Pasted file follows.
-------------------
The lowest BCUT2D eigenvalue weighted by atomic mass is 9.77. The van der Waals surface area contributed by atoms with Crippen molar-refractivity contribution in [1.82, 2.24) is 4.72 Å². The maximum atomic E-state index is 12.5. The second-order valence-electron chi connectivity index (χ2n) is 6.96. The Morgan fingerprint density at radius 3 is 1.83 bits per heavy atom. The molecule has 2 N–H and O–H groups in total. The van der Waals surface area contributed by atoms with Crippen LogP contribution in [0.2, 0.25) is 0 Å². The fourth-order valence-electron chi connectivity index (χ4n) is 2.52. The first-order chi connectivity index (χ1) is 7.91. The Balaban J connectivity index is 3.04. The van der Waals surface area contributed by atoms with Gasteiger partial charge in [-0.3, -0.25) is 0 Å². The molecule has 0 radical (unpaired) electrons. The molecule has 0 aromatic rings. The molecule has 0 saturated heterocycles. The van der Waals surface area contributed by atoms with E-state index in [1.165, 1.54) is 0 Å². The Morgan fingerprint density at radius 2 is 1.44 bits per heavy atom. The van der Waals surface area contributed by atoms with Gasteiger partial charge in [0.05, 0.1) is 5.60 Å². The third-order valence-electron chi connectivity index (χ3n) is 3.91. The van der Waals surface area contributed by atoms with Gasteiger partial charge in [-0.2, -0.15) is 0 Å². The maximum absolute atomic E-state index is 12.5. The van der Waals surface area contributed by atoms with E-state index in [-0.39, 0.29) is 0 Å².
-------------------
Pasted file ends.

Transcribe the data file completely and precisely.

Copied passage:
The lowest BCUT2D eigenvalue weighted by atomic mass is 9.77. The van der Waals surface area contributed by atoms with Crippen molar-refractivity contribution in [1.82, 2.24) is 4.72 Å². The maximum atomic E-state index is 12.5. The second-order valence-electron chi connectivity index (χ2n) is 6.96. The Morgan fingerprint density at radius 3 is 1.83 bits per heavy atom. The molecule has 2 N–H and O–H groups in total. The van der Waals surface area contributed by atoms with Crippen LogP contribution in [0.2, 0.25) is 0 Å². The fourth-order valence-electron chi connectivity index (χ4n) is 2.52. The first-order chi connectivity index (χ1) is 7.91. The Balaban J connectivity index is 3.04. The van der Waals surface area contributed by atoms with Gasteiger partial charge in [-0.3, -0.25) is 0 Å². The molecule has 0 radical (unpaired) electrons. The molecule has 0 aromatic rings. The molecule has 0 saturated heterocycles. The van der Waals surface area contributed by atoms with E-state index in [1.165, 1.54) is 0 Å². The Morgan fingerprint density at radius 2 is 1.44 bits per heavy atom. The van der Waals surface area contributed by atoms with Gasteiger partial charge in [0.05, 0.1) is 5.60 Å². The third-order valence-electron chi connectivity index (χ3n) is 3.91. The van der Waals surface area contributed by atoms with Gasteiger partial charge in [-0.2, -0.15) is 0 Å². The maximum absolute atomic E-state index is 12.5. The van der Waals surface area contributed by atoms with E-state index in [-0.39, 0.29) is 0 Å².